The employee described the current upheaval at the SPLC as a revolution against the organization's leadership, "initiated by employees" because workers were "tired of seeing the pervasive culture exist" unchallenged by those in charge.

The SPLC fired co-founder Morris Dees on March 13 and launched a top-to-bottom external review of workplace culture, headed by former Michelle Obama chief-of-staff Tina Tchen.

The organization said Dees had previously been disciplined after a prior investigation into "inappropriate conduct." It would not elaborate on the nature of that conduct.

SPLC President Richard Cohen issued this statement on Dees' dismissal:

"When one of our own fails to meet those standards, no matter his or her role in the organization, we take it seriously and must take appropriate action."

SPLC president steps down

Last week, Cohen himself stepped down after more than 30 years with the center, saying his departure would help the SPLC move forward.

"We've heard from our staff that we need to do a better job of making sure that our workplace embodies the values we espouse -- truth, justice, equity, and inclusion," Cohen said in a statement.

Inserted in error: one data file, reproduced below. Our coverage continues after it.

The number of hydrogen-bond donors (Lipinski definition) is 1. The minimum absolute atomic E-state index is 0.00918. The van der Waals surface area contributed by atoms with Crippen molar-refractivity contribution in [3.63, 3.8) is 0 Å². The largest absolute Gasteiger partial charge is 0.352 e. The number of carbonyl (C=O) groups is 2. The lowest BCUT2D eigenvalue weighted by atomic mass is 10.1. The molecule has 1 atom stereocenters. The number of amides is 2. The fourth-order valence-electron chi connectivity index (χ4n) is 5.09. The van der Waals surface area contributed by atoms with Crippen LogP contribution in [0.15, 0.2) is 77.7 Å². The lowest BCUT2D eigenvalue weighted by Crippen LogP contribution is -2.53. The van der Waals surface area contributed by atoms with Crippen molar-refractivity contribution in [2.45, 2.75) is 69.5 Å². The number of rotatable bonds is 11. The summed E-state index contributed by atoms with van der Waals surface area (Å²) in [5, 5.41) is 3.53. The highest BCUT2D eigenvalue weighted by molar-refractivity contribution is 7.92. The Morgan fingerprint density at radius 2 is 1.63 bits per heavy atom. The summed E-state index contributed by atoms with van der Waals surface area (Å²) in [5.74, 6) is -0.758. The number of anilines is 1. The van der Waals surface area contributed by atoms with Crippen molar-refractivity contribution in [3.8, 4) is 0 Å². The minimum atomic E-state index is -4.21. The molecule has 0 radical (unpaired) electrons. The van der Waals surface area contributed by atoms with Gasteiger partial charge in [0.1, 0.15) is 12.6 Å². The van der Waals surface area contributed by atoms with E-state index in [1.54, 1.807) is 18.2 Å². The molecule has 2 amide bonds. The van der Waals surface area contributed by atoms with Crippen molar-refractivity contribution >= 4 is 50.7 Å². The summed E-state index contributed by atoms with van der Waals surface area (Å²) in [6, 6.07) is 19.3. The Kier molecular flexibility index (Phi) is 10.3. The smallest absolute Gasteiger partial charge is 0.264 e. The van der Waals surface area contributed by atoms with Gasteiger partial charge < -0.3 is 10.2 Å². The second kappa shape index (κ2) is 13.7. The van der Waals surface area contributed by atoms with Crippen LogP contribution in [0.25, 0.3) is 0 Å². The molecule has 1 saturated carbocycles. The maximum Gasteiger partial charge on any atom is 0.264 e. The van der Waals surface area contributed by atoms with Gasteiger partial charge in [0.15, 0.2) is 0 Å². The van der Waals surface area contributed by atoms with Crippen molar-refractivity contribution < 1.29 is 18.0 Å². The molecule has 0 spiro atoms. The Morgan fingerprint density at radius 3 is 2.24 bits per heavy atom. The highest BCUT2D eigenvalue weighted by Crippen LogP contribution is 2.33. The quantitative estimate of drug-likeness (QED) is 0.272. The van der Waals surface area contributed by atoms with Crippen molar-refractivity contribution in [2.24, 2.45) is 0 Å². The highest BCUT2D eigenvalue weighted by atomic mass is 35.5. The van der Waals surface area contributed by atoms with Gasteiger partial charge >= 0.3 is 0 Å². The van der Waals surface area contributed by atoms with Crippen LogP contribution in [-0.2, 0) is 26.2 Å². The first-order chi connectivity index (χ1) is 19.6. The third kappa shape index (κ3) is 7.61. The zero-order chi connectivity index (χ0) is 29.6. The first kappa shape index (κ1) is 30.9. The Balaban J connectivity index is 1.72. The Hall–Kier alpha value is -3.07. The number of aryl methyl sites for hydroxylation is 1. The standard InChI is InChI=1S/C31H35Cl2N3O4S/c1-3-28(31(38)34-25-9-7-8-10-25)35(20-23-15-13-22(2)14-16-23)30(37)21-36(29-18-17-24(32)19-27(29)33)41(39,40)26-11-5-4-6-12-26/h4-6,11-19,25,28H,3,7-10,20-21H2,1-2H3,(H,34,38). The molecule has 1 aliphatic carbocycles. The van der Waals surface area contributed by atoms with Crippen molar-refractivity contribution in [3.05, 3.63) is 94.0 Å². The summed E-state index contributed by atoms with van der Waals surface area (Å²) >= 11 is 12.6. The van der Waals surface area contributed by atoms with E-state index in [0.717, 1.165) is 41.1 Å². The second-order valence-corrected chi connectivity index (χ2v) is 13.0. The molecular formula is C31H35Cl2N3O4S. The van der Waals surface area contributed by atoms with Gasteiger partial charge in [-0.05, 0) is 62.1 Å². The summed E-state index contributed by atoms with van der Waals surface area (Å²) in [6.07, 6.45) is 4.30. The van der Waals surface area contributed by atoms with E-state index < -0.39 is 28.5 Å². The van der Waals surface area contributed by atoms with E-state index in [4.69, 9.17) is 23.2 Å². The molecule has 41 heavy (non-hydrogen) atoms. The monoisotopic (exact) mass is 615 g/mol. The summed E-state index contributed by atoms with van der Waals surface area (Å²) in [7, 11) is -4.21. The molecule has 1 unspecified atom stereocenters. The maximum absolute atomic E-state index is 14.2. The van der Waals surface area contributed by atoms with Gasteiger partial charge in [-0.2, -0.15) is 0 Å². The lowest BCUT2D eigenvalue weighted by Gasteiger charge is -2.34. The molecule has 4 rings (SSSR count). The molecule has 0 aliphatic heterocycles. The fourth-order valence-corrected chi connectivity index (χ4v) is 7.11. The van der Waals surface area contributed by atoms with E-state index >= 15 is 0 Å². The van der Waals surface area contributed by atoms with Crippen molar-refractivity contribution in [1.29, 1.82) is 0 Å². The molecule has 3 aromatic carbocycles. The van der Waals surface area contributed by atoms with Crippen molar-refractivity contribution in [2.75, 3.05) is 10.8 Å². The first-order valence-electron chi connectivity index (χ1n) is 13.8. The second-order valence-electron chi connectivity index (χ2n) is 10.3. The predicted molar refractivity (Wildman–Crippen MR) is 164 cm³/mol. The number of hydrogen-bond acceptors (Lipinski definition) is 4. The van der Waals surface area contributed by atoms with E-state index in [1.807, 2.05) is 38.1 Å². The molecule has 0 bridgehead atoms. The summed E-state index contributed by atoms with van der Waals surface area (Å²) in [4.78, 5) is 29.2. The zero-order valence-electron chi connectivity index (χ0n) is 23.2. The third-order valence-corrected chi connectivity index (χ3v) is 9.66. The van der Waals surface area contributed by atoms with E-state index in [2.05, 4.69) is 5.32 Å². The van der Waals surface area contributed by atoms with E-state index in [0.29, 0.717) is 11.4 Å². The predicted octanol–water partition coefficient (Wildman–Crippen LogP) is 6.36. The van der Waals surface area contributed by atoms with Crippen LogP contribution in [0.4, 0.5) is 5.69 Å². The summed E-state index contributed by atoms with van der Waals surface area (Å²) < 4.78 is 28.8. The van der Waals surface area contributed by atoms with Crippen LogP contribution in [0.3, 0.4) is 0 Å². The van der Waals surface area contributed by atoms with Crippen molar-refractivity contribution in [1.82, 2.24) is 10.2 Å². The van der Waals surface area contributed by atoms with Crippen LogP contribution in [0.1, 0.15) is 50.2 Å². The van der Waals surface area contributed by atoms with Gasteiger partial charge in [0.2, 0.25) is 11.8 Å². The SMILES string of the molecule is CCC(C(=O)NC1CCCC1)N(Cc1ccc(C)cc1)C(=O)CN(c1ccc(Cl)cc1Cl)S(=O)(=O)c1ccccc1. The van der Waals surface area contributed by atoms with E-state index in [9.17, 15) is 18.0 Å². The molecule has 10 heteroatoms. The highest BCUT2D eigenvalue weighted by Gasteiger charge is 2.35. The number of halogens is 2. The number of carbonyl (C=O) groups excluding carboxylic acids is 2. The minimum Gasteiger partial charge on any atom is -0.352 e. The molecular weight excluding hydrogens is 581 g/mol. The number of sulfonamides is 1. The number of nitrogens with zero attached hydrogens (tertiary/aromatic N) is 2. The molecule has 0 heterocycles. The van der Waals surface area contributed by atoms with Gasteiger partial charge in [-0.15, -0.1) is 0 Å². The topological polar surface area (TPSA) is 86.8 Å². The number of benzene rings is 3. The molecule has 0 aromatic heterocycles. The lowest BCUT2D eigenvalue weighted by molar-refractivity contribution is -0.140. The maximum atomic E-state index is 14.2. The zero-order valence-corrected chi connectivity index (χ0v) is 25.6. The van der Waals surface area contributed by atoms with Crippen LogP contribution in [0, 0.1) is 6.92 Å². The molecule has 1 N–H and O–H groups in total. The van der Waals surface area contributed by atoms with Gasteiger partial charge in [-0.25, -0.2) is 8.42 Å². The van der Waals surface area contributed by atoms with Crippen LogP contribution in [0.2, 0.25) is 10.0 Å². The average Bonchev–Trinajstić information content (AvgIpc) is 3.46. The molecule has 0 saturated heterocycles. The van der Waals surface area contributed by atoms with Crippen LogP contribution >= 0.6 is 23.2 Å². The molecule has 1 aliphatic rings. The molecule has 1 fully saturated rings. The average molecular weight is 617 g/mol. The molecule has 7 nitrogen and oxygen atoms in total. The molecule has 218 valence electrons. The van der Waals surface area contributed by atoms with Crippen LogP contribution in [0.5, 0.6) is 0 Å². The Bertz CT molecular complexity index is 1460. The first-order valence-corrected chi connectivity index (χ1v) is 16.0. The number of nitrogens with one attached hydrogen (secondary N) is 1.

The SPLC continues to go through upheaval, with its legal director abruptly resigning in recent days. She would not comment when contacted by CNN.

One employee said of Cohen's departure, "Employees asked the president to step down. He didn't do anything to change the culture, and he left because of it."

CNN reached out multiple times on Monday to Dees and Cohen about the workplace allegations. They have not returned our messages.

When initially asked about his termination, Dees told CNN it wasn't his decision to leave SPLC. "It's a very fine group. I've devoted 50 years of my life to the center. I wish them the very best," Dees said. He would not elaborate on how he learned about his dismissal or the reasoning behind it. He only said that he "can let (his) life's work and reputation speak for itself."